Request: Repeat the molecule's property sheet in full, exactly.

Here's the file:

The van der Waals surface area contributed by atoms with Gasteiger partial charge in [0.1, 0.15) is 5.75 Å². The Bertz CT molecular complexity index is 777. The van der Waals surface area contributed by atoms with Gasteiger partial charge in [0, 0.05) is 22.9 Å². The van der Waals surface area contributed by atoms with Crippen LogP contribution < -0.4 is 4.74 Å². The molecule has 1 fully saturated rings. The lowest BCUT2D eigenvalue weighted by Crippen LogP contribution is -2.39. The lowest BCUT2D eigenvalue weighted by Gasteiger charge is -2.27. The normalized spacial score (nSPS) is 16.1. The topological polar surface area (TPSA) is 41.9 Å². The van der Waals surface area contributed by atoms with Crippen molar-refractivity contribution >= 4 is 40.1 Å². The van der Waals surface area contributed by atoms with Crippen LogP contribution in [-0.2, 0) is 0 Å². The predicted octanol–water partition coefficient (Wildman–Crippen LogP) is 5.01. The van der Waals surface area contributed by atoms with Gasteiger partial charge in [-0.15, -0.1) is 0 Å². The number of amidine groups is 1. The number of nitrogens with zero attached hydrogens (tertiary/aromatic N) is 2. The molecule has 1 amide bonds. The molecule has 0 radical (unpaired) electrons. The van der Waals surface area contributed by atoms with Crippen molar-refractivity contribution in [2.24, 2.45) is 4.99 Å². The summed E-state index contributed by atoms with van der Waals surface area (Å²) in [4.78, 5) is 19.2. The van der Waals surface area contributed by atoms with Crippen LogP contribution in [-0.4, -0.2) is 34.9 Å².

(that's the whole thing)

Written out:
The van der Waals surface area contributed by atoms with Gasteiger partial charge in [0.1, 0.15) is 5.75 Å². The Bertz CT molecular complexity index is 777. The van der Waals surface area contributed by atoms with Gasteiger partial charge in [0, 0.05) is 22.9 Å². The van der Waals surface area contributed by atoms with Crippen LogP contribution < -0.4 is 4.74 Å². The molecule has 1 fully saturated rings. The lowest BCUT2D eigenvalue weighted by Crippen LogP contribution is -2.39. The lowest BCUT2D eigenvalue weighted by Gasteiger charge is -2.27. The normalized spacial score (nSPS) is 16.1. The topological polar surface area (TPSA) is 41.9 Å². The van der Waals surface area contributed by atoms with Crippen molar-refractivity contribution >= 4 is 40.1 Å². The van der Waals surface area contributed by atoms with Crippen LogP contribution in [-0.2, 0) is 0 Å². The predicted octanol–water partition coefficient (Wildman–Crippen LogP) is 5.01. The van der Waals surface area contributed by atoms with Gasteiger partial charge in [-0.15, -0.1) is 0 Å². The number of amidine groups is 1. The number of nitrogens with zero attached hydrogens (tertiary/aromatic N) is 2. The molecule has 1 amide bonds. The molecule has 0 radical (unpaired) electrons. The van der Waals surface area contributed by atoms with Crippen molar-refractivity contribution in [2.24, 2.45) is 4.99 Å². The summed E-state index contributed by atoms with van der Waals surface area (Å²) in [4.78, 5) is 19.2. The van der Waals surface area contributed by atoms with Crippen LogP contribution in [-0.4, -0.2) is 34.9 Å².